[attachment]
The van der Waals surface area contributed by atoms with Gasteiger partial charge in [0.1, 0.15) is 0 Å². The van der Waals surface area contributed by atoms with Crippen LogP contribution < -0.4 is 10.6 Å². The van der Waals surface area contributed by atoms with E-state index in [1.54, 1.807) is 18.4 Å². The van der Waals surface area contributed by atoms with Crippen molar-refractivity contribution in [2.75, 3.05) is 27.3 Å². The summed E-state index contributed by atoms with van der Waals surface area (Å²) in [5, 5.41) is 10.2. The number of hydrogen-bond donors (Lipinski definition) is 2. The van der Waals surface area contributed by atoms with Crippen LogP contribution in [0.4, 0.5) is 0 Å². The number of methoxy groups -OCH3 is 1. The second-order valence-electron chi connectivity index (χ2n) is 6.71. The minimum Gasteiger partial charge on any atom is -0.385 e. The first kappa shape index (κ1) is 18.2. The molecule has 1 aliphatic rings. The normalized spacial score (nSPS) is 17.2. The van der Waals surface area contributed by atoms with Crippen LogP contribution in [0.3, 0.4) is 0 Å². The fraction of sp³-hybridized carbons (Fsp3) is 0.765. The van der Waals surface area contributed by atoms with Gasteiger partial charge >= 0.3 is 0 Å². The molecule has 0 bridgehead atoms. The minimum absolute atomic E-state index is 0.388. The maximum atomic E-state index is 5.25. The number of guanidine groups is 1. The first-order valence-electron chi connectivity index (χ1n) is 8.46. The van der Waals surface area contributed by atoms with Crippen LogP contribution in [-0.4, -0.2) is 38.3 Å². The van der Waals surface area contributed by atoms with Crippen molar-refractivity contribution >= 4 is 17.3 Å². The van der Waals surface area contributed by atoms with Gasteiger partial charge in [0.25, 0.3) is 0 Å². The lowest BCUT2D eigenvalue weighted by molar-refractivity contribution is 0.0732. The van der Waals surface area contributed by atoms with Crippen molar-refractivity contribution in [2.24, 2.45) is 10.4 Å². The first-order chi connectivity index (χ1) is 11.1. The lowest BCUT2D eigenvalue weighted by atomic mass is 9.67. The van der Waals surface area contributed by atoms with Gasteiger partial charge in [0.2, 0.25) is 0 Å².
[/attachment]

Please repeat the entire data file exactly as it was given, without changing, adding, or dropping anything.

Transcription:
The van der Waals surface area contributed by atoms with Gasteiger partial charge in [0.1, 0.15) is 0 Å². The van der Waals surface area contributed by atoms with Crippen LogP contribution < -0.4 is 10.6 Å². The van der Waals surface area contributed by atoms with E-state index in [1.54, 1.807) is 18.4 Å². The van der Waals surface area contributed by atoms with Crippen molar-refractivity contribution in [2.75, 3.05) is 27.3 Å². The summed E-state index contributed by atoms with van der Waals surface area (Å²) in [5, 5.41) is 10.2. The number of hydrogen-bond donors (Lipinski definition) is 2. The van der Waals surface area contributed by atoms with Crippen LogP contribution in [0.4, 0.5) is 0 Å². The number of methoxy groups -OCH3 is 1. The second-order valence-electron chi connectivity index (χ2n) is 6.71. The minimum Gasteiger partial charge on any atom is -0.385 e. The first kappa shape index (κ1) is 18.2. The molecule has 1 aliphatic rings. The normalized spacial score (nSPS) is 17.2. The van der Waals surface area contributed by atoms with Crippen LogP contribution in [0.3, 0.4) is 0 Å². The fraction of sp³-hybridized carbons (Fsp3) is 0.765. The van der Waals surface area contributed by atoms with Gasteiger partial charge >= 0.3 is 0 Å². The molecule has 0 bridgehead atoms. The minimum absolute atomic E-state index is 0.388. The maximum atomic E-state index is 5.25. The number of guanidine groups is 1. The first-order valence-electron chi connectivity index (χ1n) is 8.46. The van der Waals surface area contributed by atoms with Crippen LogP contribution in [-0.4, -0.2) is 38.3 Å². The van der Waals surface area contributed by atoms with Crippen molar-refractivity contribution >= 4 is 17.3 Å². The van der Waals surface area contributed by atoms with Gasteiger partial charge in [0.25, 0.3) is 0 Å². The lowest BCUT2D eigenvalue weighted by molar-refractivity contribution is 0.0732. The van der Waals surface area contributed by atoms with Crippen molar-refractivity contribution in [2.24, 2.45) is 10.4 Å². The first-order chi connectivity index (χ1) is 11.1. The lowest BCUT2D eigenvalue weighted by atomic mass is 9.67. The van der Waals surface area contributed by atoms with Gasteiger partial charge in [0.2, 0.25) is 0 Å².